2 . NOT CONTROL to allow someone to say and do what they want, after controlling or restricting them in the past

free somebody from/of something

The press has now been freed from political control.

She longed to be freed of her responsibilities.

Art frees the imagination.

3 . ALLOW SOMEBODY/SOMETHING TO MOVE to move someone or something so that they are no longer held, fixed, or trapped SYN release :

He struggled to free himself, but the ropes were too tight.

I couldn’t free the safety catch.

free somebody/something from something

All the victims have now been freed from the wreckage.

4 . STOP SOMEBODY SUFFERING to stop someone suffering from something by removing it

free somebody from something

new drugs that can free people from pain

At last the country has been freed from its enormous debts.

5 . MAKE AVAILABLE ( also free something ↔ up ) to make something available so that it can be used:

I need to free up some of the disk space on my computer.

This should free some money for investment.

6 . GIVE SOMEBODY MORE TIME ( also free somebody ↔ up ) to give someone time to do something by taking away other jobs that they have to do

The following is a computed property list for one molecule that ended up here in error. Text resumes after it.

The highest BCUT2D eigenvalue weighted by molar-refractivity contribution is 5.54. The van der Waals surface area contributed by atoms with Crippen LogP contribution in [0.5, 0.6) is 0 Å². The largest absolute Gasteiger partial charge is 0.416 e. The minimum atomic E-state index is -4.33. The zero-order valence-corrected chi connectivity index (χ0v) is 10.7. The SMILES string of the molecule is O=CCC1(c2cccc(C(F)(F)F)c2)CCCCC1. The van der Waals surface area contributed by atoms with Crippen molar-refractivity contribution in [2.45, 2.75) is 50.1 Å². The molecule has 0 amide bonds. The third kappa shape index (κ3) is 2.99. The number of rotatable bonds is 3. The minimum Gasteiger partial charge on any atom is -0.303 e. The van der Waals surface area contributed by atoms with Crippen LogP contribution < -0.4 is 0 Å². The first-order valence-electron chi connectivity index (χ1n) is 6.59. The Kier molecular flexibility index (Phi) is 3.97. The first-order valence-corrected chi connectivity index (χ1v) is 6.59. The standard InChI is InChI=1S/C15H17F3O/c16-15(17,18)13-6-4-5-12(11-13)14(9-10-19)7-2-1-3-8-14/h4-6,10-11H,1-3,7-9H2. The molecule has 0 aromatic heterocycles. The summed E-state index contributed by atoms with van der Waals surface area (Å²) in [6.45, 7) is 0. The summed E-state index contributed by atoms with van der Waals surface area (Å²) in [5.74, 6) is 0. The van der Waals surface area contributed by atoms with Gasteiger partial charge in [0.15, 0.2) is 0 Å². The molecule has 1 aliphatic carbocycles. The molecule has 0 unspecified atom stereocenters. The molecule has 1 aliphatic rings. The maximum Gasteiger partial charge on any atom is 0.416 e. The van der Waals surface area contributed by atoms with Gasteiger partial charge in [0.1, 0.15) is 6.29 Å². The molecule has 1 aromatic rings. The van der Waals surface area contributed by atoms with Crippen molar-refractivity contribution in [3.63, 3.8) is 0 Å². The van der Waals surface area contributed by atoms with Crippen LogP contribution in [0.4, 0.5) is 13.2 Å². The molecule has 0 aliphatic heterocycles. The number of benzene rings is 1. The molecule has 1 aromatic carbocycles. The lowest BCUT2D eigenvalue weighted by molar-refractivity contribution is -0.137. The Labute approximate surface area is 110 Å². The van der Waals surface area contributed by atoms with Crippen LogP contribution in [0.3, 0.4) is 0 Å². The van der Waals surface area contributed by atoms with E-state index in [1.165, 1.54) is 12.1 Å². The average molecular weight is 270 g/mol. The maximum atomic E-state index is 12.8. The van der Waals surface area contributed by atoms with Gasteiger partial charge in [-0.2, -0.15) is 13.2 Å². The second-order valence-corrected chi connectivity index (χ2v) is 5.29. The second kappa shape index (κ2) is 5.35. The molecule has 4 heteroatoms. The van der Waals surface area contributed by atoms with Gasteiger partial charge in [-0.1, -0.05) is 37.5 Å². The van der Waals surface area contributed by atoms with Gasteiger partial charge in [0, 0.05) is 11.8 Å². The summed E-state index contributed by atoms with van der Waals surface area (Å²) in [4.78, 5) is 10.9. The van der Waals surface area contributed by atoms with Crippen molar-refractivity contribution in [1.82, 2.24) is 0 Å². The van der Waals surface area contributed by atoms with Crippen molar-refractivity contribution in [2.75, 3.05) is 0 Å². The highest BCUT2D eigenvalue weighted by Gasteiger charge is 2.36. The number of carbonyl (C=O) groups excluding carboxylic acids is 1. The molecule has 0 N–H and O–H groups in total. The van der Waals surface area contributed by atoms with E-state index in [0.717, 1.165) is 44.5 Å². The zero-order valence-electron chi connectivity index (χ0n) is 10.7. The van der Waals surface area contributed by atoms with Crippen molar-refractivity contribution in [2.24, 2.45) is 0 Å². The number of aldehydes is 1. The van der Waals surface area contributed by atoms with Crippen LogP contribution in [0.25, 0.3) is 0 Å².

free somebody (up) to do something

Taking away the burden of administration will free teachers to concentrate on teaching.

We have freed up some staff to deal with the backlog of work.

III. free 3 BrE AmE adverb

[ Word Family: noun : ↑ freebie , ↑ freedom ; adverb : ↑ free , ↑ freely ; verb : ↑ free ; adjective : ↑ free ]

1 . without payment:

Children under four can travel free.

You can get advice free from your local library.

for free

He offered to do the work for free.

All these services are available to the public free of charge.

2 . not fixed or held in a particular place or position:

The ropes were now hanging free.

A gold chain swung free around his neck.

⇨ ↑ freely , ↑ scot-free

IV. free 4 BrE AmE noun [countable] British English informal

a FREE TRANSFER ; the process by which a player moves from one football club to another, but the new club does not pay any money for him:

We got Kevin on a free from Manchester United.

Longman Dictionary of Contemporary English.      Longman - Словарь современного английского языка.